Is green recession-proof?
Don't let your financial stress distract you from your green efforts. Considering the environment in personal choices will actually save you money.
Fri, Mar 14, 2008 at 03:30 PM
Today, oil prices softened slightly, to just over $110 a barrel, from a record high of $111. Whew! It's not exactly the pause that refreshes, but while the pundits endlessly debate whether we’re approaching or have entered a recession, we're busy looking for ways to save money—and give the planet a breather—by consuming fewer fossil fuels at home.
Turning our clocks ahead for daylight savings has already provided a perfect launching pad. In the continental U.S., it now stays bright until nearly 7 p.m., making it possible to do tasks at home by window rather than electric light for that extra hour. Better still, you can be out exercising in the warmer weather while your unlit home saves like a piggy bank.
With spring just around the corner, here are some more quick money and energy savings.
Profit from each balmy spring day: Turn off the heat when you don't need it. When it still feels wintry, don't freeze yourself, but remember that restraint pays off: For each degree you lower your thermostat, you can save three percent of your annual heating/cooling bill. For every degree you lower your thermostat below 70 degrees, you’ll save 320 lbs. of carbon emissions annually with gas heat, and 236 lbs. with electric.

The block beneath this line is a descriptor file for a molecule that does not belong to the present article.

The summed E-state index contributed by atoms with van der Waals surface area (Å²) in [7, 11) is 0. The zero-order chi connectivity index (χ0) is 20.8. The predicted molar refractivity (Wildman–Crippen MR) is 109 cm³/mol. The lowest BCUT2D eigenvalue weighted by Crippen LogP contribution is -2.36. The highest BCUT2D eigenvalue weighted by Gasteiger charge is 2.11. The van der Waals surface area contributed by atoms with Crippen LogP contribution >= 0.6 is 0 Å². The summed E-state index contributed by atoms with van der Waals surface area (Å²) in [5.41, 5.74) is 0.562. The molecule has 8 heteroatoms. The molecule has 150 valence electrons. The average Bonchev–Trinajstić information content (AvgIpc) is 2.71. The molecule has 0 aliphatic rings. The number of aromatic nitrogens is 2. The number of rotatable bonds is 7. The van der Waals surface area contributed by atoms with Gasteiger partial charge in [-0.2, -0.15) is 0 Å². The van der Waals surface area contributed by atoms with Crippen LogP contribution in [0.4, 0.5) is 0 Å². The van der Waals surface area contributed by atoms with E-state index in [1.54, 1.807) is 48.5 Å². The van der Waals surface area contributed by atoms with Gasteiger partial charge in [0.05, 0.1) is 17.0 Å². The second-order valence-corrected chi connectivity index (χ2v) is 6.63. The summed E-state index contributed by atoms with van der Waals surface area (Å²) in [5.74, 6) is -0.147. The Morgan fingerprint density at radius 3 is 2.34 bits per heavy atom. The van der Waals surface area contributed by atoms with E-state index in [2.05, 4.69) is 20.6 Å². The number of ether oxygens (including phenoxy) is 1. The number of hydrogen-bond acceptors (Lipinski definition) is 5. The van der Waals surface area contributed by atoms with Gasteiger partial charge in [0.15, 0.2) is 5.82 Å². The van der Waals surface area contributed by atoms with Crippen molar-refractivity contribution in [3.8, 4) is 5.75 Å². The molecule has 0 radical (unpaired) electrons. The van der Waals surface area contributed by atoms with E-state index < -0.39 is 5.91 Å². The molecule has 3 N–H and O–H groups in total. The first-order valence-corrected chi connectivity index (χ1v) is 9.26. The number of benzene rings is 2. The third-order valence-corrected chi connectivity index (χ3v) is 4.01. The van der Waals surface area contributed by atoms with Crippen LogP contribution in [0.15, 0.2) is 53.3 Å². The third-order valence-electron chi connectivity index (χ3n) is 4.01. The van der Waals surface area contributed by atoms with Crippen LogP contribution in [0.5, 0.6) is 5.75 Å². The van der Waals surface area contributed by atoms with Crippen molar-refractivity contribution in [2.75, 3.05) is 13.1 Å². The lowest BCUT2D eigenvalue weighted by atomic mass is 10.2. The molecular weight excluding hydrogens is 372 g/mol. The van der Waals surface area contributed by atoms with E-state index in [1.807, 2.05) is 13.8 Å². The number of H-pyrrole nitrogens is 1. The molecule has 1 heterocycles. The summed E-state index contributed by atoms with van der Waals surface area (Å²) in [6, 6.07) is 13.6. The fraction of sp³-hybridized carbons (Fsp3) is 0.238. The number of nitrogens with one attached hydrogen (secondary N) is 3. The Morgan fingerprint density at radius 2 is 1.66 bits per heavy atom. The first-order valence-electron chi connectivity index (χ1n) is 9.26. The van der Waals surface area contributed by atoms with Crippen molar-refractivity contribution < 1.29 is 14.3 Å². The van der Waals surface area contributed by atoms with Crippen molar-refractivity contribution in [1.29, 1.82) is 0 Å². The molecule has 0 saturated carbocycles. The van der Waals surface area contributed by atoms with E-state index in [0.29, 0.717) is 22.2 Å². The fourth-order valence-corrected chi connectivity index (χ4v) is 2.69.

And, a 10 percent setback each eight hours that you're "out" (outdoors, unconscious or just snuggling) can save you 10 percent a year on your electric bill.
When the weather's hot, you'll reduce your household's carbon footprint by 121 lbs. for every degree you raise your thermostat. The U.S. Department of Energy recommends a warm-weather setting of 78 degrees.
Click here to calculate how much you can save by turning off lights and adjusting temperatures.
"Many Have Claimed To Be Recession-Proof, Few Have Managed It," The Wall Street Journal declared in a look at economic sectors—from food to hairpieces— that claim to have fared better in lean times.
We say, give Green a chance!
This article originally appeared in Plenty in March 2008. The story was added to MNN.com in July 2009.
Copyright Environ Press 2008